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Flavor Fever: Seeing Through the Haze of Double and Triple Juicy IPAs

New to this style? Check your expectations at the door and prepare yourself for a sip of something entirely new.

Randy Mosher Mar 2, 2020 - 11 min read

Flavor Fever: Seeing Through the Haze of Double and Triple Juicy IPAs Primary Image

Sublime juice. Yeasty swill. The apex of 15,000 years of brewing art. Why can’t these lazy brewers clarify their beers?

Deeply held opinions swirl around the controversial hazy IPAs. Whatever your feeling, there’s no denying that these aromatic, fruit-tinged beers have upset the norms around IPA, including the level of passionate devotion to them.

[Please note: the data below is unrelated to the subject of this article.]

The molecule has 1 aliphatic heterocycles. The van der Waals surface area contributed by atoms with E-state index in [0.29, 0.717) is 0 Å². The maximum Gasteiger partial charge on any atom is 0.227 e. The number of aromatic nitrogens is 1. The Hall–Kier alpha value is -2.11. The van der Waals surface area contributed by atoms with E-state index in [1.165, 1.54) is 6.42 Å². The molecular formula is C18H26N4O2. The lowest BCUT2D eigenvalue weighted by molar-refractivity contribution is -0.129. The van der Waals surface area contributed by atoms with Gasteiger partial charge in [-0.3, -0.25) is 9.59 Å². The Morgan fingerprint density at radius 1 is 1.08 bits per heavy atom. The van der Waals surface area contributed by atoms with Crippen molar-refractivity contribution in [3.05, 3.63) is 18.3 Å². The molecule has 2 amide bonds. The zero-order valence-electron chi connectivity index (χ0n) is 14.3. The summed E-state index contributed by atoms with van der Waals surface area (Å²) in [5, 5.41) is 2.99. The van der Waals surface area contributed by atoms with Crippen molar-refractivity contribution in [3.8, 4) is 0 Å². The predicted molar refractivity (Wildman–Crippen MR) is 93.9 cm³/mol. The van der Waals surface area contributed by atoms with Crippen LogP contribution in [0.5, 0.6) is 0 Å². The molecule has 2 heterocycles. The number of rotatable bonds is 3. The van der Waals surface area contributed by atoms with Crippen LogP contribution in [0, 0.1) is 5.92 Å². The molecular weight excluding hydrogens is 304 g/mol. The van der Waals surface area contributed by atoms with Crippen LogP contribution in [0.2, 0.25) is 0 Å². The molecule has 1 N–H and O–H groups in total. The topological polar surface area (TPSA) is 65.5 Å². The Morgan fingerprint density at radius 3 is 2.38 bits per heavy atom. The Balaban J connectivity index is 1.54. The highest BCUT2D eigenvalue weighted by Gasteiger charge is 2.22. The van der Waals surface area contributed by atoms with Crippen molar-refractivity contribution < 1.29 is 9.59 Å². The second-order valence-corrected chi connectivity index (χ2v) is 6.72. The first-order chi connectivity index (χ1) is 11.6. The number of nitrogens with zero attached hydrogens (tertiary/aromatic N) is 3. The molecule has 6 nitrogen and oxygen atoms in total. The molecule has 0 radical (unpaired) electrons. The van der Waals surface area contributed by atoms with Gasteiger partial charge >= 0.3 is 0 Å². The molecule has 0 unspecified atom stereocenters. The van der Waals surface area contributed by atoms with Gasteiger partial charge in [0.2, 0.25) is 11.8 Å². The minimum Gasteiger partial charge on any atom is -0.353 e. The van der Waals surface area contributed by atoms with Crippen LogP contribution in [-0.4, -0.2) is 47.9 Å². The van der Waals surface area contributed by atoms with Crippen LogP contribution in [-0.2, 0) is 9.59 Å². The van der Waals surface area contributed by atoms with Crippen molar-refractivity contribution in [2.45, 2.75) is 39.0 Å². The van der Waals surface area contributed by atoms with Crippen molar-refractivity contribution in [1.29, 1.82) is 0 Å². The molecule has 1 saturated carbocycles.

The roots of this sub-style originated in the late 1990s when John Kimmich—later a cofounder of the Alchemist brewery—was a junior brewer to the legendary Greg Noonan at his Vermont Pub & Brewery. In search of more aromatic beers, they tolerated the increasing haze, which was then considered deeply inappropriate in an IPA. When Kimmich opened Alchemist in 2003, he had a clear mission: to brew a beer that smelled as much like weed as possible. Eventually a beer called Heady Topper emerged, the first in this radically new mold. This, in turn, inspired Shaun Hill of nearby Hill Farmstead brewery—he became the first to bestow the “juicy” descriptor. The style exploded to a number of other breweries in New England, and eventually the word got out to the rest of us.

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